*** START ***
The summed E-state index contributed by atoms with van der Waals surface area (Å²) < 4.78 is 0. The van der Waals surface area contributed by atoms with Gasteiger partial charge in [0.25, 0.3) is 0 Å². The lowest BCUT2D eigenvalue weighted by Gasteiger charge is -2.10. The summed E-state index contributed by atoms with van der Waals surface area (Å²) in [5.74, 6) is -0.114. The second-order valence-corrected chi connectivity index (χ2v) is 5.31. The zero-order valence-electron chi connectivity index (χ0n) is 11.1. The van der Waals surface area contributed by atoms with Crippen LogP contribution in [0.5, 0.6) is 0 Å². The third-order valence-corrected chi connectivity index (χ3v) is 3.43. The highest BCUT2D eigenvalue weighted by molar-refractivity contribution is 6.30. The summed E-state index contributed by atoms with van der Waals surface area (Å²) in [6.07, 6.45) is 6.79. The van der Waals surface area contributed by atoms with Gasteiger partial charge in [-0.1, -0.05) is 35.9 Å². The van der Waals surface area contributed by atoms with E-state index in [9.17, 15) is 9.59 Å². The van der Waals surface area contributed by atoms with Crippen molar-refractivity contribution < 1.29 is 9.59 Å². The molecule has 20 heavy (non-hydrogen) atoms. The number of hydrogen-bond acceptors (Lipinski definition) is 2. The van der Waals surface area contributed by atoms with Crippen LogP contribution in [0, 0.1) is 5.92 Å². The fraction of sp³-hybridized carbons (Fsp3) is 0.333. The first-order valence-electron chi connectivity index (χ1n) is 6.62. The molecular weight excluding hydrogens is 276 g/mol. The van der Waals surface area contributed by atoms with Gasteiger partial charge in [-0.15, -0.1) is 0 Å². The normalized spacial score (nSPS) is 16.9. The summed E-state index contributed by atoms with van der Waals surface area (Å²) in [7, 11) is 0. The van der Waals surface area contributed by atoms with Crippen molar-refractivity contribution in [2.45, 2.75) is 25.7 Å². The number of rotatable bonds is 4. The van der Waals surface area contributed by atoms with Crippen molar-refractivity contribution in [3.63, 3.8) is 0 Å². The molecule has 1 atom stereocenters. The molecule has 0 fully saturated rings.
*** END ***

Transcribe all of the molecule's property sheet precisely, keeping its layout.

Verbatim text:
The summed E-state index contributed by atoms with van der Waals surface area (Å²) < 4.78 is 0. The van der Waals surface area contributed by atoms with Gasteiger partial charge in [0.25, 0.3) is 0 Å². The lowest BCUT2D eigenvalue weighted by Gasteiger charge is -2.10. The summed E-state index contributed by atoms with van der Waals surface area (Å²) in [5.74, 6) is -0.114. The second-order valence-corrected chi connectivity index (χ2v) is 5.31. The zero-order valence-electron chi connectivity index (χ0n) is 11.1. The van der Waals surface area contributed by atoms with Crippen LogP contribution in [0.5, 0.6) is 0 Å². The third-order valence-corrected chi connectivity index (χ3v) is 3.43. The highest BCUT2D eigenvalue weighted by molar-refractivity contribution is 6.30. The summed E-state index contributed by atoms with van der Waals surface area (Å²) in [6.07, 6.45) is 6.79. The van der Waals surface area contributed by atoms with Gasteiger partial charge in [-0.1, -0.05) is 35.9 Å². The van der Waals surface area contributed by atoms with E-state index in [9.17, 15) is 9.59 Å². The van der Waals surface area contributed by atoms with Crippen molar-refractivity contribution < 1.29 is 9.59 Å². The molecule has 20 heavy (non-hydrogen) atoms. The number of hydrogen-bond acceptors (Lipinski definition) is 2. The van der Waals surface area contributed by atoms with Crippen LogP contribution in [0, 0.1) is 5.92 Å². The fraction of sp³-hybridized carbons (Fsp3) is 0.333. The first-order valence-electron chi connectivity index (χ1n) is 6.62. The molecular weight excluding hydrogens is 276 g/mol. The van der Waals surface area contributed by atoms with Gasteiger partial charge in [-0.15, -0.1) is 0 Å². The normalized spacial score (nSPS) is 16.9. The summed E-state index contributed by atoms with van der Waals surface area (Å²) in [7, 11) is 0. The van der Waals surface area contributed by atoms with Crippen molar-refractivity contribution in [2.45, 2.75) is 25.7 Å². The number of rotatable bonds is 4. The van der Waals surface area contributed by atoms with Crippen molar-refractivity contribution in [3.63, 3.8) is 0 Å². The molecule has 1 atom stereocenters. The molecule has 0 fully saturated rings.